Logo link to homepage

Report on Atmospheric Effects (1980-1989) — March 1987

Scientific Event Alert Network Bulletin, vol. 12, no. 3 (March 1987)
Managing Editor: Lindsay McClelland.

Atmospheric Effects (1980-1989) Ruiz aerosols persist; optical effects seen from England

Please cite this report as:

Global Volcanism Program, 1987. Report on Atmospheric Effects (1980-1989) (McClelland, L., ed.). Scientific Event Alert Network Bulletin, 12:3. Smithsonian Institution.

Atmospheric Effects (1980-1989)

All times are local (unless otherwise noted)

Stratospheric aerosol layers observed from Fukuoka, Japan, have been significantly disturbed since late February (figure 39). Additional layers were detected at higher altitudes and backscattering ratios increased. February and March lidar data from Garmisch-Partenkirchen, Germany, generally showed peaks at higher altitudes than in January, but backscattering ratios remained similar. At Mauna Loa, Hawaii, a progressive depletion of aerosols in the lower stratosphere continued through March, but increased concentration between 21 and 25 km compensated for declines from 16 to 21 km, yielding the same average integrated backscatter as in February.

Figure with caption Figure 39. Lidar data from various locations, showing altitudes of aerosol layers. Note that some layers have multiple peaks. Backscattering ratios from Fukouka, Japan, are for the Nd-YAG wavelength of 1.06 µm; all others are for the ruby wavelength of 0.69 µm. Integrated values show total backscatter, expressed in steradians-1, integrated over 300-m intervals from 16-33 km at Mauna Loa. Altitudes of maximum backscattering ratios and coefficients are shown for each layer at Mauna Loa.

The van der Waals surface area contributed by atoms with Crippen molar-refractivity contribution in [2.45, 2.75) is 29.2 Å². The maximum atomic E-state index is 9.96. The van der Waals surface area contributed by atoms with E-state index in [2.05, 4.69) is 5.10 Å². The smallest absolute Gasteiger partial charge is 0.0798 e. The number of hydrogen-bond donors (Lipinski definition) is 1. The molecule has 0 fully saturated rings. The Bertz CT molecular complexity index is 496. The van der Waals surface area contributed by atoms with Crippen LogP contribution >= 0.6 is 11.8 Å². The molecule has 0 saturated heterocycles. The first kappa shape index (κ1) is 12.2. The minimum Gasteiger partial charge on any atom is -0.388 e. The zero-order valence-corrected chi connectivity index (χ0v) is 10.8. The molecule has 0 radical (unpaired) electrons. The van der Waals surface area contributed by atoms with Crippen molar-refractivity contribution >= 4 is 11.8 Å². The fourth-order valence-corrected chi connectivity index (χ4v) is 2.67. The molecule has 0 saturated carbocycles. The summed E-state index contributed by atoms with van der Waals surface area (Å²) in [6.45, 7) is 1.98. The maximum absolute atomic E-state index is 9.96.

H. H. Lamb has continued to monitor twilight optical effects from Holt, England (53°N, 1°E). No remarkable evening colors were observed through late spring and most of the summer of 1986. On 8 September at 1850 GMT (20 minutes after sunset), the W sky was a cold yellow color. During the next 10 minutes a purplish patch of light developed, to 23° elevation at 1855 and 19° at 1900, suggesting that the illuminated layer was at 18-20 km altitude. By 1905, the sky near the horizon was a fiery red. Similar phenomena were observed 17-18 September, the last 5 days of October, and 15 November. Abnormal yellow color was visible in the evening sky on 14 and 20 December, and on the 20th a purple patch developed above the yellow, grading into white. A purple patch was seen again at dawn on the 21st, with a crepuscular ray to beyond 20° elevation at 0730 GMT, about 40 minutes before sunrise.

These observations suggested an aerosol layer at an altitude of 20 km or more. None of the effects were as intense as those observed between 1982 and 1984-5, produced by the El Chichón aerosols. Lidar in Italy, Germany, Japan, and the USA had begun to detect additional aerosol layers between late September and early November, and aerosol material, probably in the upper troposphere, was visible in daylight from Fairbanks, Alaska in early October. However, satellite data suggested that these apparent new aerosols may have been older material seasonally transported from lower to higher latitudes.

Information Contacts: H.H. Lamb, Climatic Research Unit, School of Environmental Sciences, University of East Anglia, Norwich NR4 7TJ England; Thomas DeFoor, Mauna Loa Observatory, P.O. Box 275, Hilo, HI 96720 USA; Motowo Fujiwara, Physics Department, Kyushu University, Fukuoka 812, Japan; Horst Jäger, Fraunhofer-Institut für Atmosphärische Umweltforschung, Kreuzeckbahnstrasse 19, D-8100 Garmisch-Partenkirchen, West Germany.